The Second Lebanon War: The Question of Proportionality and the Prospect of Non-Lethal Warfare

Michael L. Gross

Research output: Contribution to journalArticlepeer-review


Following the Second Lebanon War (2006), the United Nations condemned Israel's use of cluster bombs and attacks on convoys as disproportionate. But the term ‘proportionality’ is ill defined, and disproportionate harm is often confused with unnecessary and intentional harm. Cluster bombs, for example, highlight unnecessary and intentional harm, not disproportionality. Attacks on convoys, however, may be disproportionate if harm to noncombatants is unintentional and necessary but excessive. ‘Excessive’ can be defined with an algorithm that compares enemy civilian deaths with the compatriot lives saved, or by a ‘gut feeling’ that an ordinary and sensible person has when the limits of proportionality are breached. Regardless of definition, disproportionate harm always poses a danger in asymmetrical conflicts where it is often difficult to distinguish combatants from noncombatants. In this environment, non-lethal weapons may offer parties to the conflict the capacity to gain their military objectives without causing disproportionate harm.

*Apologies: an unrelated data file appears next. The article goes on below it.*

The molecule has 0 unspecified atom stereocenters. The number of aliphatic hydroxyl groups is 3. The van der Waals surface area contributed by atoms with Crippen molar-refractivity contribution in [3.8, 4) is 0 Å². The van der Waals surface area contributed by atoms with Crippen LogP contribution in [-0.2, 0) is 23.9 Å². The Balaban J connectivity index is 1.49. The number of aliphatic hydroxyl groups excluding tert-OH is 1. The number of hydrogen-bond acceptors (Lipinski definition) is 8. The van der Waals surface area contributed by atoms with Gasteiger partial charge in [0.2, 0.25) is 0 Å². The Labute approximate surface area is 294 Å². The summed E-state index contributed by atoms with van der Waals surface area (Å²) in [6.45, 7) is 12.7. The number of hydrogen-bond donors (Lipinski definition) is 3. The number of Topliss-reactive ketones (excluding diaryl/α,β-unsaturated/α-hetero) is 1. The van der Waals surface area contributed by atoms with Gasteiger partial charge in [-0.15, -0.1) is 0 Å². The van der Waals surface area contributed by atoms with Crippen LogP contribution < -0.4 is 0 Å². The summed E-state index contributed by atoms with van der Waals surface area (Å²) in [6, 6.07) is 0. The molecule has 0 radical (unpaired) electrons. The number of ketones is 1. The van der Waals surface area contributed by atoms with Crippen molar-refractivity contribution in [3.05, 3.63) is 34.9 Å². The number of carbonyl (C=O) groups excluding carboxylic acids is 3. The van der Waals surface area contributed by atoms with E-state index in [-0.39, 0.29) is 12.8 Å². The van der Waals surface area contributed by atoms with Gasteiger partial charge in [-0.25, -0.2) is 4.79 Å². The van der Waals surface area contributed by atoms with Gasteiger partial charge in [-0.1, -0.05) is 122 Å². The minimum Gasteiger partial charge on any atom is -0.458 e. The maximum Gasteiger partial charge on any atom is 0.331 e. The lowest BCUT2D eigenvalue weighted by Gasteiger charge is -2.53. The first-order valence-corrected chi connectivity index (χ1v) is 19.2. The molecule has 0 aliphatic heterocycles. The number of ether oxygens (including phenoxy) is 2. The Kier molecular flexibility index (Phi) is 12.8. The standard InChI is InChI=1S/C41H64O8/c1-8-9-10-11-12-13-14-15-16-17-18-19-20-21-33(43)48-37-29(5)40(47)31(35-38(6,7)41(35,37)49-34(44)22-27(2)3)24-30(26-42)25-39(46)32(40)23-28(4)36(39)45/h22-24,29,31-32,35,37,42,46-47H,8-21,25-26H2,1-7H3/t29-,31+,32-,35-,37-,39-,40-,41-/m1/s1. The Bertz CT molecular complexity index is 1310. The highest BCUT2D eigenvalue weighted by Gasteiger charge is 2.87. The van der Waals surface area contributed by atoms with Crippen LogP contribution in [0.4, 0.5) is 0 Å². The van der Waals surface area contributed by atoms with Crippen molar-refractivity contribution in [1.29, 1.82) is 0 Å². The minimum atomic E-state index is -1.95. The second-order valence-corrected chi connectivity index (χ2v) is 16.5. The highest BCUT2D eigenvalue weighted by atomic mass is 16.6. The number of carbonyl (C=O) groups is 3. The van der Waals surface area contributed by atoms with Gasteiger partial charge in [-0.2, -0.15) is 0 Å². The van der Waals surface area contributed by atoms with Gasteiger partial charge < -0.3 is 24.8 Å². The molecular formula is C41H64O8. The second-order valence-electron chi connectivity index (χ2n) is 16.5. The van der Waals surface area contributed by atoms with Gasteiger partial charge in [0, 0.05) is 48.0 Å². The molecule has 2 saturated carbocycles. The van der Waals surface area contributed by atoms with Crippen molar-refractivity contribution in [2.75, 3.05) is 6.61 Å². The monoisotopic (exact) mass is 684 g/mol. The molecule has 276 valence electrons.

Original languageEnglish
Pages (from-to)1-22
Number of pages22
JournalJournal of Military Ethics
Issue number1
StatePublished - 1 Mar 2008


  • Asymmetrical conflict
  • Cluster bombs
  • Israel
  • Non-lethal weapons
  • Proportionality
  • Second Lebanon War

ASJC Scopus subject areas

  • Sociology and Political Science
  • Philosophy


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